Abolition and reformation are the two keywords associated with
tenure. Abolitionists, spearheaded by administrators and politicians,
claim tenure lowers educational quality while increasing costs.
Reformers, advocated by educators, argue tenure is the program which
ensures the highest form of academic freedom while providing security for
those who endure the long pre-tenure trials. Meanwhile students, who tend
to be neither for nor against tenure but rather for education, are being
pulled in a political struggle between the two opposing factions.
Ironically, it is the students whom the two parties are targeting.
Is elimination the most promising solution to the considerable
disadvantages tenure incurs? At first the dissolution of the tenure
system may seem ridiculous, yet many colleges have chosen this option.
While most of these schools tend to be liberal arts schools, some
technical institutes such as the Florida Institute of Technology and
Oregon Graduate Institute of Science & Technology have decided not to
grant tenure (Brennan).
Instead of offering tenure, these schools offer renewable
contracts to their faculty. Contracts are offered for terms of one to
four years, depending on the faculty member's goals and qualifications.
The short terms of the contract allow young professors the opportunity to
interact with the college without the imposing pressure of the seven year
'crunch' associated with tenure. Administrators support contracts because
they allow the administration a more efficient way to continually evaluate
their staff. Some schools, such as Hampshire College, offer contracts as
long as ten years on subsequent contract renewals (Brennan). This long
contract provides the same security which tenure offers, without the
exhaustive beginning demands.
The problem with renewable contracts is, no matter what the length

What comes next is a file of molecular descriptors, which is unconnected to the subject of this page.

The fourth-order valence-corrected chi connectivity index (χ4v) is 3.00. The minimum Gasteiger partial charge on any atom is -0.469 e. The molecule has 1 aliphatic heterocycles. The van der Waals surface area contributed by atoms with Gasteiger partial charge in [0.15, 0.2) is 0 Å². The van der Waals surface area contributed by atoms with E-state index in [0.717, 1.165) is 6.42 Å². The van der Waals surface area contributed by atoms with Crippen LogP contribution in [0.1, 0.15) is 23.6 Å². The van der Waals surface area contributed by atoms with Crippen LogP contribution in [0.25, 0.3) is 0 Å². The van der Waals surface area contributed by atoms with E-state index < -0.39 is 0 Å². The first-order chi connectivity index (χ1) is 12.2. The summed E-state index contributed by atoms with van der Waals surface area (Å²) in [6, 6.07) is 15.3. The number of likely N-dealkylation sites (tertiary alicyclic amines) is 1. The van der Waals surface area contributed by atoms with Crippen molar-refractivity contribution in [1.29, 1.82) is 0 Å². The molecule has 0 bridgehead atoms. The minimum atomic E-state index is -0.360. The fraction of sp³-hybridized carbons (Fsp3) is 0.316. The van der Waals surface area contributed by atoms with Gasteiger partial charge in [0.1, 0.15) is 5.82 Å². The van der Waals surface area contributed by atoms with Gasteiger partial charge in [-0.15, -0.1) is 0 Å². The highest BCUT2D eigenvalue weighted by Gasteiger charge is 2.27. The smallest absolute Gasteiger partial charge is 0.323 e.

of the term, academic freedom is still limited. With a tenured position,
professors have the leisure to explore long range projects and attack
sensitive issues without fear of breach of contract or immediate firing.
Contracts imply a firm set of rules which must be adhered to, a different
form of rigidity which is detrimental to higher education. Additionally,
schools which only offer renewable contracts are not as attractive to
prospective faculty members due to these negatives, resulting in a lower
talent base for the college (Smith 90).
Despite its problems, renewable contracts are a sound financial
investment for administrators and younger faculty. Without tenure some
high level specialty courses can be eliminated to reduce overhead, while
faculty can easily take leave to pursue other research or family
objectives (Brennan). However, for those who are highly dedicated to
their academic life, renewable contracts are too unstable.
It is our belief that renewable contracts could be integrated into
the existing tenure system along with other reforms. Tenure has long been
criticized for inflexibility. As a result, we have incorporated several
existing alternatives into a large program which promotes diversity,
academic freedom, financial freedom, and job security.
Every college is different, so a tenure system must be able to
accommodate each college's needs. Research, liberal arts colleges,
medical schools, and other colleges all require a different set of
criteria for achieving tenure. Our job is not to define exactly how each
college will determine tenure, but to provide a framework which allows
every college the opportunity to achieve its goals. To this end, a
combination of the various alternatives and reformations have been
included into a hierarchical system.
The progression of faculty member, as well as the length of the
contracts, would be at the discretion of the institute. With this system,